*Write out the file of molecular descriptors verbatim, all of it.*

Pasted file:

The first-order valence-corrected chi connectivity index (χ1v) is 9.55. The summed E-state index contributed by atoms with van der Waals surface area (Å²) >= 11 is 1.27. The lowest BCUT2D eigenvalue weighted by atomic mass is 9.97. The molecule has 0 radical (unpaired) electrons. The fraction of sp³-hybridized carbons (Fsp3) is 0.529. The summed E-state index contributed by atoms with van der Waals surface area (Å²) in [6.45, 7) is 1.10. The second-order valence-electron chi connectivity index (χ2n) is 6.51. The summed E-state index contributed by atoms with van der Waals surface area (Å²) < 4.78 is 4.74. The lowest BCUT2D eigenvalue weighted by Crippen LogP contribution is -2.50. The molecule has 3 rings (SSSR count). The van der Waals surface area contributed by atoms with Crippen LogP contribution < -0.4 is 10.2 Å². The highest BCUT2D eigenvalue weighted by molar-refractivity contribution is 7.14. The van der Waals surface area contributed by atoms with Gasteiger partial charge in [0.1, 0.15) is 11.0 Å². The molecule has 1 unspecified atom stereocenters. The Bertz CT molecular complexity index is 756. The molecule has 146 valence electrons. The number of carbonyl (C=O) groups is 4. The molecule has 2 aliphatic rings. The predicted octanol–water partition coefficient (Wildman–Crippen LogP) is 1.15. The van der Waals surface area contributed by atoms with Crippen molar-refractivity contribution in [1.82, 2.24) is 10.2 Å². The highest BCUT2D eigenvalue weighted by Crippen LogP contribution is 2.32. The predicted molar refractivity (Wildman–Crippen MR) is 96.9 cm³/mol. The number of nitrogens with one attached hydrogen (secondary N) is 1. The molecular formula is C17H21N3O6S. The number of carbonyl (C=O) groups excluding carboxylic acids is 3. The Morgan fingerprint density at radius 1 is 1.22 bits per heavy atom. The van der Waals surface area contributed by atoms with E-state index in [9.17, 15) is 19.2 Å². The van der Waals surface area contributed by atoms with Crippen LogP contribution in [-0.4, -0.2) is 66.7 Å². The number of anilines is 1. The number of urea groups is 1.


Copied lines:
The first-order valence-corrected chi connectivity index (χ1v) is 9.55. The summed E-state index contributed by atoms with van der Waals surface area (Å²) >= 11 is 1.27. The lowest BCUT2D eigenvalue weighted by atomic mass is 9.97. The molecule has 0 radical (unpaired) electrons. The fraction of sp³-hybridized carbons (Fsp3) is 0.529. The summed E-state index contributed by atoms with van der Waals surface area (Å²) in [6.45, 7) is 1.10. The second-order valence-electron chi connectivity index (χ2n) is 6.51. The summed E-state index contributed by atoms with van der Waals surface area (Å²) < 4.78 is 4.74. The lowest BCUT2D eigenvalue weighted by Crippen LogP contribution is -2.50. The molecule has 3 rings (SSSR count). The van der Waals surface area contributed by atoms with Crippen LogP contribution < -0.4 is 10.2 Å². The highest BCUT2D eigenvalue weighted by molar-refractivity contribution is 7.14. The van der Waals surface area contributed by atoms with Gasteiger partial charge in [0.1, 0.15) is 11.0 Å². The molecule has 1 unspecified atom stereocenters. The Bertz CT molecular complexity index is 756. The molecule has 146 valence electrons. The number of carbonyl (C=O) groups is 4. The molecule has 2 aliphatic rings. The predicted octanol–water partition coefficient (Wildman–Crippen LogP) is 1.15. The van der Waals surface area contributed by atoms with Crippen molar-refractivity contribution in [1.82, 2.24) is 10.2 Å². The highest BCUT2D eigenvalue weighted by Crippen LogP contribution is 2.32. The predicted molar refractivity (Wildman–Crippen MR) is 96.9 cm³/mol. The number of nitrogens with one attached hydrogen (secondary N) is 1. The molecular formula is C17H21N3O6S. The number of carbonyl (C=O) groups excluding carboxylic acids is 3. The Morgan fingerprint density at radius 1 is 1.22 bits per heavy atom. The van der Waals surface area contributed by atoms with E-state index in [9.17, 15) is 19.2 Å². The van der Waals surface area contributed by atoms with Crippen LogP contribution in [-0.4, -0.2) is 66.7 Å². The number of anilines is 1. The number of urea groups is 1.